Press Release
Posted November 23, 2021

Thanksgiving is a time to be grateful and Cassandra Marr of the Salvation Army of Lorain is thankful that the LCCC Culinary Arts program and its students were able to step up and help provide 350 meals for residents of three local shelters.LCCC Culinary students in white culinary aprons prepare turkeys

“We’re very appreciative of the help,” Marr said. “It was a big deal to be able to work together in this manner with Chef Adam Schmith and his students.”

It was a big deal because the chef that usually prepares the Thanksgiving meals for the Salvation Army wasn’t available this year.

“We started asking around to see who might be able to help,” she said. Oliva Sliman suggested that Marr contact Chef Adam at LCCC. The Sliman family has been providing the turkeys for the meal for the past five years, Marr noted.

“Chef Adam was willing right away and it’s such a blessing because time was ticking away and we weren’t sure what we were going to do,” Marr said. “This all came about just last week.”

Schmith said this was an opportunity for the LCCC Culinary Arts program to assist organizations within the community.

“It’s who we are and what we do beyond the development of each student,” Schmith said. “This is a great way for our students to realize the impact that their culinary skills can have when they are able to volunteer and help feed those in need in the community.”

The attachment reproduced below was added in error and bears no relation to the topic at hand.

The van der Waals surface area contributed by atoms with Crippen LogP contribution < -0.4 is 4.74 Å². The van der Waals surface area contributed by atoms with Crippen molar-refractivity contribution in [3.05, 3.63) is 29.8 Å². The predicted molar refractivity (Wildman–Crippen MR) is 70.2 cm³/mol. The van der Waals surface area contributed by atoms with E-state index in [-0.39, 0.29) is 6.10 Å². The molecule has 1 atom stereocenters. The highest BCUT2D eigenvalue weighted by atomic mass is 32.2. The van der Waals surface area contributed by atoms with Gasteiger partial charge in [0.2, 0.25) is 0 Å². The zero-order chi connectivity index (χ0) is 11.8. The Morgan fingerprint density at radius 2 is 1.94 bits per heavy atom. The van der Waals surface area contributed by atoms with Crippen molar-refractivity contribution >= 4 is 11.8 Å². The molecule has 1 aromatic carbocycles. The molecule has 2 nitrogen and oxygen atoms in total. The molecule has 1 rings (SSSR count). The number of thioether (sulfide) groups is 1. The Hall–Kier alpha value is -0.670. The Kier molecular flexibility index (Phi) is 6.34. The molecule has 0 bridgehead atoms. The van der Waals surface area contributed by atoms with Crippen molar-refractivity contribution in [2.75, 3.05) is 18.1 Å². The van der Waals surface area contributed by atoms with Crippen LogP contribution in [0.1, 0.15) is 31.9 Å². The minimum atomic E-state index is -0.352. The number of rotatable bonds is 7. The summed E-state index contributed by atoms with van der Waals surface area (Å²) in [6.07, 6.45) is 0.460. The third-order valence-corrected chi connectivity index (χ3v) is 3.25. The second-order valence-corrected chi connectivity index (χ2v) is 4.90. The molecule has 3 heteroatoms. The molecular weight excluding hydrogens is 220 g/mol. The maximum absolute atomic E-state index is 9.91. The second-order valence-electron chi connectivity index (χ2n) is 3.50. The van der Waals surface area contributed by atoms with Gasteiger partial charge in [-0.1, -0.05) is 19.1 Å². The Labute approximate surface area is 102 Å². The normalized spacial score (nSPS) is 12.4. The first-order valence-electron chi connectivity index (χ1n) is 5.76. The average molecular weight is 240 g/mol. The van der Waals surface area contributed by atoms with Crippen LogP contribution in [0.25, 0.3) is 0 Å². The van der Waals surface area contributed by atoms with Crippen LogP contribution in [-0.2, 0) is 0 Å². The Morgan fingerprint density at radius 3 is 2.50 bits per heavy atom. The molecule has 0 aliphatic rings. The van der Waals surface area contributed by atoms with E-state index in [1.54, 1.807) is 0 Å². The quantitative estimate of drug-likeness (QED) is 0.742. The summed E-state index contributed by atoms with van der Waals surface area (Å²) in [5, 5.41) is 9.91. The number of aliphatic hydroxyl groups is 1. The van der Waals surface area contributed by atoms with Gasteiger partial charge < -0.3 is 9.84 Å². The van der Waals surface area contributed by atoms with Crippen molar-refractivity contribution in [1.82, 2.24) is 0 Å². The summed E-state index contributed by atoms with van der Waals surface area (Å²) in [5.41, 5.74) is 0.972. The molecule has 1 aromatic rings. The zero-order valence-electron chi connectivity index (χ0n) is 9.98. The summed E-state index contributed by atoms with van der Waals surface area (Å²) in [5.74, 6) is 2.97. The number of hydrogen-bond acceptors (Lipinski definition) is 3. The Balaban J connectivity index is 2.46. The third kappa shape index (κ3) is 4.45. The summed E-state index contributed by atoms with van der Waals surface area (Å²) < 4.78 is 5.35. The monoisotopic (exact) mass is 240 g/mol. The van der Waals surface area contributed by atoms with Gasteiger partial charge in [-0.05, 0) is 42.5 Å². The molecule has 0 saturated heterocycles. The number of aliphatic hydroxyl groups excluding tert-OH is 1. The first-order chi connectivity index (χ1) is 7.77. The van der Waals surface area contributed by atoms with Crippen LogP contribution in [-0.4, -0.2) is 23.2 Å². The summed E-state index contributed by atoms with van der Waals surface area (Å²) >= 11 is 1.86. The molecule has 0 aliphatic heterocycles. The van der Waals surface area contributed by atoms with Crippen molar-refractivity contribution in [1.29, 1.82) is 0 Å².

A team of 14 LCCC Culinary Arts students along with Schmith and Chef Brad Ball prepared 25 turkeys and all of the usual Thanksgiving side dishes on Monday and Tuesday – roughly 1,000 pounds of food. They packed it all into 350 separate to-go meal containers and the Salvation Army picked them up Tuesday afternoon and distributed them to the Valor Home, the Haven Center and the St. Elizabeth Center Tuesday evening.

For students like Andre Mooney, of Lorain, and Amanda Endrizal, of Avon, helping to prepare a large community meal enhances the learning they are already receiving in the program.

“There’s always things to learn and improve upon,” said Mooney, a first-year culinary student. “Doing something like this helps you learn about how other organizations work and how to help them. I love being here every day and being able to help the community.”

Endrizal, a second-year culinary student, said she loves the program because it’s very family-like.

“I’m always here to help and we have a great group of students and it’s important to give back to the community when you have the chance,” she said. “Giving back is what it’s all about for Thanksgiving.”

Marr said working with local organizations like LCCC supports the community and at the same time creates important connections across the community.

“The students get a chance to shine and show what they can do while helping the community. We’re all serving the same people,” Marr said. “We’re all connected in some way and this makes our community even stronger.”

For more information on the LCCC Culinary Arts program, visit